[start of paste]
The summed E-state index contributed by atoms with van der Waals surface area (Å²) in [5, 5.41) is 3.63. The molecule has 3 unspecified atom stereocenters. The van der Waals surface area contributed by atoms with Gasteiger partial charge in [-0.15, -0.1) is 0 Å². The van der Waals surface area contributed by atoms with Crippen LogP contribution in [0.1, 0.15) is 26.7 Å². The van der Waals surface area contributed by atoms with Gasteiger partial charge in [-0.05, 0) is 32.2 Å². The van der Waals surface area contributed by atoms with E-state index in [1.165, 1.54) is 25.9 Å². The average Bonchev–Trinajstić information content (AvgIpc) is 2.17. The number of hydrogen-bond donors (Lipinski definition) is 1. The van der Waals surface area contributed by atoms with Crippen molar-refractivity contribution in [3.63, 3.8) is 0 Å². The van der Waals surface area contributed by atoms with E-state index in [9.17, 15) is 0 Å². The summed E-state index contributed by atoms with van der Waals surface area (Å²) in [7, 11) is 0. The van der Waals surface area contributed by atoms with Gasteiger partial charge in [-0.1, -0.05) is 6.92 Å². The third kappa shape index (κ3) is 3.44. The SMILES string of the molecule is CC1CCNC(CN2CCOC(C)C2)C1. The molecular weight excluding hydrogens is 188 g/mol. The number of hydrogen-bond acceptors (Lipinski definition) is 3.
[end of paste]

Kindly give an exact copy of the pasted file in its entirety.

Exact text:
The summed E-state index contributed by atoms with van der Waals surface area (Å²) in [5, 5.41) is 3.63. The molecule has 3 unspecified atom stereocenters. The van der Waals surface area contributed by atoms with Gasteiger partial charge in [-0.15, -0.1) is 0 Å². The van der Waals surface area contributed by atoms with Crippen LogP contribution in [0.1, 0.15) is 26.7 Å². The van der Waals surface area contributed by atoms with Gasteiger partial charge in [-0.05, 0) is 32.2 Å². The van der Waals surface area contributed by atoms with E-state index in [1.165, 1.54) is 25.9 Å². The average Bonchev–Trinajstić information content (AvgIpc) is 2.17. The number of hydrogen-bond donors (Lipinski definition) is 1. The van der Waals surface area contributed by atoms with Crippen molar-refractivity contribution in [3.63, 3.8) is 0 Å². The van der Waals surface area contributed by atoms with E-state index in [9.17, 15) is 0 Å². The summed E-state index contributed by atoms with van der Waals surface area (Å²) in [7, 11) is 0. The van der Waals surface area contributed by atoms with Gasteiger partial charge in [-0.1, -0.05) is 6.92 Å². The third kappa shape index (κ3) is 3.44. The SMILES string of the molecule is CC1CCNC(CN2CCOC(C)C2)C1. The molecular weight excluding hydrogens is 188 g/mol. The number of hydrogen-bond acceptors (Lipinski definition) is 3.